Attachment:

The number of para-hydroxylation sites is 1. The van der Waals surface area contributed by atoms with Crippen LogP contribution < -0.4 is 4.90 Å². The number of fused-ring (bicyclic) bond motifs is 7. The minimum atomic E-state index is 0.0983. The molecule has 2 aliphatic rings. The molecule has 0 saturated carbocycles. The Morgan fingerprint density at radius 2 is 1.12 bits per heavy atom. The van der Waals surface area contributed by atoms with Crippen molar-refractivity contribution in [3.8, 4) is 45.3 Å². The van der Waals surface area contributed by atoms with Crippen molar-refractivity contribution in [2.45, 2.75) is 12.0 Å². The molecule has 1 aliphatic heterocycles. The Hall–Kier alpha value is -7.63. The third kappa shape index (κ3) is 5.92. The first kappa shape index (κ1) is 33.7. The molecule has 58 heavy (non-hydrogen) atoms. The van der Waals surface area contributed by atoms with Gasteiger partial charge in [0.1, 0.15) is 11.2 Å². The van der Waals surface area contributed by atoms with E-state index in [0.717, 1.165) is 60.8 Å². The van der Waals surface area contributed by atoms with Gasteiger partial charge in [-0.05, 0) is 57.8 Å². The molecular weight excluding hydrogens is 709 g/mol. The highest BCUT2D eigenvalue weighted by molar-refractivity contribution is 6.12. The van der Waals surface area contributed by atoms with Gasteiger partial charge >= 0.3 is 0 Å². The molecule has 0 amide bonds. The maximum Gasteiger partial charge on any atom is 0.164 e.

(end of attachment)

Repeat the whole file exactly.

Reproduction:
The number of para-hydroxylation sites is 1. The van der Waals surface area contributed by atoms with Crippen LogP contribution < -0.4 is 4.90 Å². The number of fused-ring (bicyclic) bond motifs is 7. The minimum atomic E-state index is 0.0983. The molecule has 2 aliphatic rings. The molecule has 0 saturated carbocycles. The Morgan fingerprint density at radius 2 is 1.12 bits per heavy atom. The van der Waals surface area contributed by atoms with Crippen molar-refractivity contribution in [3.8, 4) is 45.3 Å². The van der Waals surface area contributed by atoms with Crippen molar-refractivity contribution in [2.45, 2.75) is 12.0 Å². The molecule has 1 aliphatic heterocycles. The Hall–Kier alpha value is -7.63. The third kappa shape index (κ3) is 5.92. The first kappa shape index (κ1) is 33.7. The molecule has 58 heavy (non-hydrogen) atoms. The van der Waals surface area contributed by atoms with Gasteiger partial charge in [0.1, 0.15) is 11.2 Å². The van der Waals surface area contributed by atoms with E-state index in [0.717, 1.165) is 60.8 Å². The van der Waals surface area contributed by atoms with Gasteiger partial charge in [-0.05, 0) is 57.8 Å². The molecular weight excluding hydrogens is 709 g/mol. The highest BCUT2D eigenvalue weighted by molar-refractivity contribution is 6.12. The van der Waals surface area contributed by atoms with Gasteiger partial charge >= 0.3 is 0 Å². The molecule has 0 amide bonds. The maximum Gasteiger partial charge on any atom is 0.164 e.